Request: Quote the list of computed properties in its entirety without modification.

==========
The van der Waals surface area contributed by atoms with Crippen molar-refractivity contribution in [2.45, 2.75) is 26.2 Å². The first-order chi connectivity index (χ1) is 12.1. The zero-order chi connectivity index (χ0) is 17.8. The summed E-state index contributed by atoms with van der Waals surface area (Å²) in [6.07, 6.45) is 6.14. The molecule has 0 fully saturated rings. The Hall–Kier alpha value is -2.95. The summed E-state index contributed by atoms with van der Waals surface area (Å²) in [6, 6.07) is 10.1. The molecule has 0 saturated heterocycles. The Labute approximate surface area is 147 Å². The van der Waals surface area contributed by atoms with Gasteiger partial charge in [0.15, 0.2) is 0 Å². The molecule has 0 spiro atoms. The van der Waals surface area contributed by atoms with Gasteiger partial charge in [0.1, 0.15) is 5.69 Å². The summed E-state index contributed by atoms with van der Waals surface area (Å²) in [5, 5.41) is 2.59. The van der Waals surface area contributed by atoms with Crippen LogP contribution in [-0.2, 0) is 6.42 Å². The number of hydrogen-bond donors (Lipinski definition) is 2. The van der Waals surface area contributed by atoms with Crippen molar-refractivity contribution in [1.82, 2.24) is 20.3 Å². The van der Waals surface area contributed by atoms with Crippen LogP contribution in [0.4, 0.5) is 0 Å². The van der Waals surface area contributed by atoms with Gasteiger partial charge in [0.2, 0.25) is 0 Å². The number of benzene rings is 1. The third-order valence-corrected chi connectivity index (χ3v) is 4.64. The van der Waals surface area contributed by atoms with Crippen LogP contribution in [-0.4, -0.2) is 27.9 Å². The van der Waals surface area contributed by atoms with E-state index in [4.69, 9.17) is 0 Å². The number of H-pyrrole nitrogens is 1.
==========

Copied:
The van der Waals surface area contributed by atoms with Crippen molar-refractivity contribution in [2.45, 2.75) is 26.2 Å². The first-order chi connectivity index (χ1) is 12.1. The zero-order chi connectivity index (χ0) is 17.8. The summed E-state index contributed by atoms with van der Waals surface area (Å²) in [6.07, 6.45) is 6.14. The molecule has 0 fully saturated rings. The Hall–Kier alpha value is -2.95. The summed E-state index contributed by atoms with van der Waals surface area (Å²) in [6, 6.07) is 10.1. The molecule has 0 saturated heterocycles. The Labute approximate surface area is 147 Å². The van der Waals surface area contributed by atoms with Gasteiger partial charge in [0.15, 0.2) is 0 Å². The molecule has 0 spiro atoms. The van der Waals surface area contributed by atoms with Gasteiger partial charge in [0.1, 0.15) is 5.69 Å². The summed E-state index contributed by atoms with van der Waals surface area (Å²) in [5, 5.41) is 2.59. The van der Waals surface area contributed by atoms with Crippen LogP contribution in [-0.2, 0) is 6.42 Å². The number of hydrogen-bond donors (Lipinski definition) is 2. The van der Waals surface area contributed by atoms with Crippen molar-refractivity contribution in [1.82, 2.24) is 20.3 Å². The van der Waals surface area contributed by atoms with Crippen LogP contribution in [0.4, 0.5) is 0 Å². The van der Waals surface area contributed by atoms with Gasteiger partial charge in [0.2, 0.25) is 0 Å². The number of benzene rings is 1. The third-order valence-corrected chi connectivity index (χ3v) is 4.64. The van der Waals surface area contributed by atoms with Crippen LogP contribution in [-0.4, -0.2) is 27.9 Å². The van der Waals surface area contributed by atoms with E-state index in [4.69, 9.17) is 0 Å². The number of H-pyrrole nitrogens is 1.